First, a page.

Since Darwins’ “The Origin of Species” there has been a continued interest to gain insight in the way species are formed. Initially, the role of geographic isolation in speciation received most attention, as it was believed that the spatial separation of populations formed the most important barrier for reproduction. It is now clear however that other factors than geographic isolation, such as sexual selection or environmental changes, contribute to speciation. Although the external processes influencing speciation have been the subject of many studies, the genetic basis of the speciation process itself remains largely unknown.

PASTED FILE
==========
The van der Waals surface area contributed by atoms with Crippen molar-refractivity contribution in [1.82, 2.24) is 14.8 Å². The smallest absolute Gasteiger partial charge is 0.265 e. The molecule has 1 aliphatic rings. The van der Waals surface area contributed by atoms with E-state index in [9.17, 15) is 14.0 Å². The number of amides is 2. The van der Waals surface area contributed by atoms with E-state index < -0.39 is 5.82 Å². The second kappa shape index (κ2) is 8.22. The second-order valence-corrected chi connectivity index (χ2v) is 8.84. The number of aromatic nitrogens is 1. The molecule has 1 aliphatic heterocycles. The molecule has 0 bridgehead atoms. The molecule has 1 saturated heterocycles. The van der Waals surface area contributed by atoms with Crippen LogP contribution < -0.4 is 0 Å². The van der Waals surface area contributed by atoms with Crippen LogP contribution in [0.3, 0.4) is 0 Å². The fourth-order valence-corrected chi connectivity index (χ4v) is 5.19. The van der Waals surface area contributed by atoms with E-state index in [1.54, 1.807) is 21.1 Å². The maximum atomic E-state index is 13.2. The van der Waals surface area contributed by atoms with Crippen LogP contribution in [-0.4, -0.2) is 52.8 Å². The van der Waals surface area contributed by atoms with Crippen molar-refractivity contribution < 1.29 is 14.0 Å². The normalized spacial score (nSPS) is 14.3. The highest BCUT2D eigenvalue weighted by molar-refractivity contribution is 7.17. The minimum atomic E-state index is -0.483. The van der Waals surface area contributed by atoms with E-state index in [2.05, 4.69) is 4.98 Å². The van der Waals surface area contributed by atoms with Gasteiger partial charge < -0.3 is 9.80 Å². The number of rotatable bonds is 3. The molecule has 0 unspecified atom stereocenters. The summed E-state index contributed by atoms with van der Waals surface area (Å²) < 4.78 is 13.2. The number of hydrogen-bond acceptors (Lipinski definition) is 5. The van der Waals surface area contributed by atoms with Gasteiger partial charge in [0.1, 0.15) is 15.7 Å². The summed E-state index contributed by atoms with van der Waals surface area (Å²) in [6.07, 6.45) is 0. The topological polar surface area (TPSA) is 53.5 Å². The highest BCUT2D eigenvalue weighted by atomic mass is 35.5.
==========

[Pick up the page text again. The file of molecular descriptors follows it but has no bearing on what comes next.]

The cichlid fishes from the Great African lakes are often cited as the ultimate animal model to investigate adaptive radiation and speciation because of their many independent replicate radiations, phenotypic diversity and wide range of ages. Moreover, several cichlid genomes have recently become available, enabling the use of advanced techniques  such as RNA sequencing (RNAseq) and Genotyping By Sequencing (GBS) to address evolutionary changes at the genome level.

The GENBAS project is funded by the Belspo BRAIN-be program.